Exploring the emergence and disappearance of transableism on transabled.org: Digital ethnography of a transient mental illness
Date: 17 May 2021
University of Exeter
Doctor of Philosophy in Sociology
Transableism is an historical condition that originated in an online community named transabled.org, existing between 1996 and 2013. Transableism manifested as the desire to be disabled, arising out of a felt sense of incongruence between one’s inner sense of identity as disabled, and one’s bodily reality as abled. During its existence, ...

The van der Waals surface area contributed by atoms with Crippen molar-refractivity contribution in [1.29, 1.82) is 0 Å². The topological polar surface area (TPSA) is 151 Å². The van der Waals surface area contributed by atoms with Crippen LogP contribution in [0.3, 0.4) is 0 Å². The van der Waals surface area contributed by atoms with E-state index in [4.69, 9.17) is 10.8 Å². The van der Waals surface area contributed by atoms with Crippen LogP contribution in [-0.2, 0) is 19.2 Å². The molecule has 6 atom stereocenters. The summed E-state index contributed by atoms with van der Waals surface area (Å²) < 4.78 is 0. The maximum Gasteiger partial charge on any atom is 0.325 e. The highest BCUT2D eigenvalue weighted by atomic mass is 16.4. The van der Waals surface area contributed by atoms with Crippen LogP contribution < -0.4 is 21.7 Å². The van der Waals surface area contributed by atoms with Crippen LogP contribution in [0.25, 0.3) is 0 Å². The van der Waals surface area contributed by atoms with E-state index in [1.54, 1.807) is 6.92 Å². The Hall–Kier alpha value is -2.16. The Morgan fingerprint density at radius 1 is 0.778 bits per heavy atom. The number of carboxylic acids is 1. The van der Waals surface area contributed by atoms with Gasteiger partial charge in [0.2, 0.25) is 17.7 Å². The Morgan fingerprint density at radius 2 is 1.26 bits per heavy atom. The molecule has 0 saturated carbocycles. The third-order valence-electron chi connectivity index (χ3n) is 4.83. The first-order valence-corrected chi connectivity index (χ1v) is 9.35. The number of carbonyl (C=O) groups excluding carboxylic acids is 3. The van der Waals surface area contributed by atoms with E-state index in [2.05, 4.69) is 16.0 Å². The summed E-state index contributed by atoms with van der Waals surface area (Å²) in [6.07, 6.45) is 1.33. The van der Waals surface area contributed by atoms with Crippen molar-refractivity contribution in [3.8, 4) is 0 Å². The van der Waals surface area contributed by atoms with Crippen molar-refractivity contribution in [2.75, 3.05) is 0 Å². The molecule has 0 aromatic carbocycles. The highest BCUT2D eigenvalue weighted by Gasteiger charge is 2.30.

Transableism is an historical condition that originated in an online community named transabled.org, existing between 1996 and 2013. Transableism manifested as the desire to be disabled, arising out of a felt sense of incongruence between one’s inner sense of identity as disabled, and one’s bodily reality as abled. During its existence, transableism attracted clinical attention and was proposed for entry into the Diagnostic and Statistical Manual of Mental Disorders (DSM) under the descriptor Body Integrity Identity Disorder (BIID). However, despite its growing visibility, in 2012 BIID failed to enter the DSM and the online transabled community disappeared. The aim of this thesis is to explore transableism’s rapid emergence and subsequent failure to achieve formal medical recognition. The key questions underpinning this thesis are (1) why did transableism emerge and (2) why did it disappear? Taking a qualitative approach, this thesis uses digital ethnography to analyse all content posted to transabled.org in its active years. The originality of this thesis lies in the way it uses the theoretical lens of an ecological niche of ‘transient mental illness’ (Hacking, 1998) to examine the historical, cultural and social factors which informed transableism, opening up a new, never before explored perspective. Use of the ecological niche of transient mental illness model provides a nuanced and holistic answer to the questions which underpin this thesis. I argue that transableism emerged because it reflected and expressed broader cultural understandings and tensions surrounding authentic versus inauthentic disability. Its emergence was also facilitated by a centralised model of community leadership which, for a time, successfully fostered a coherent group identity and enlisted the interests of clinicians. On the other hand, transableism disappeared because BIID failed to conform to an accepted authenticity politics of disabled identity and was policed accordingly. In addition, although the centralised model of community leadership initially facilitated transableism, towards the later years, this model collapsed, leading to conflict, community attrition and moderator burn out. Overall, this thesis makes 6 original contributions to knowledge by advancing understandings within (1) extant transableism scholarship, (2) broader medical sociological literatures, (3) the disability studies literature, (4) scholarship that explores claims to authentic identities, and the limits of such claims, (5) the literature on leadership and moderation practices within online communities and (6) the health advocacy community literature.
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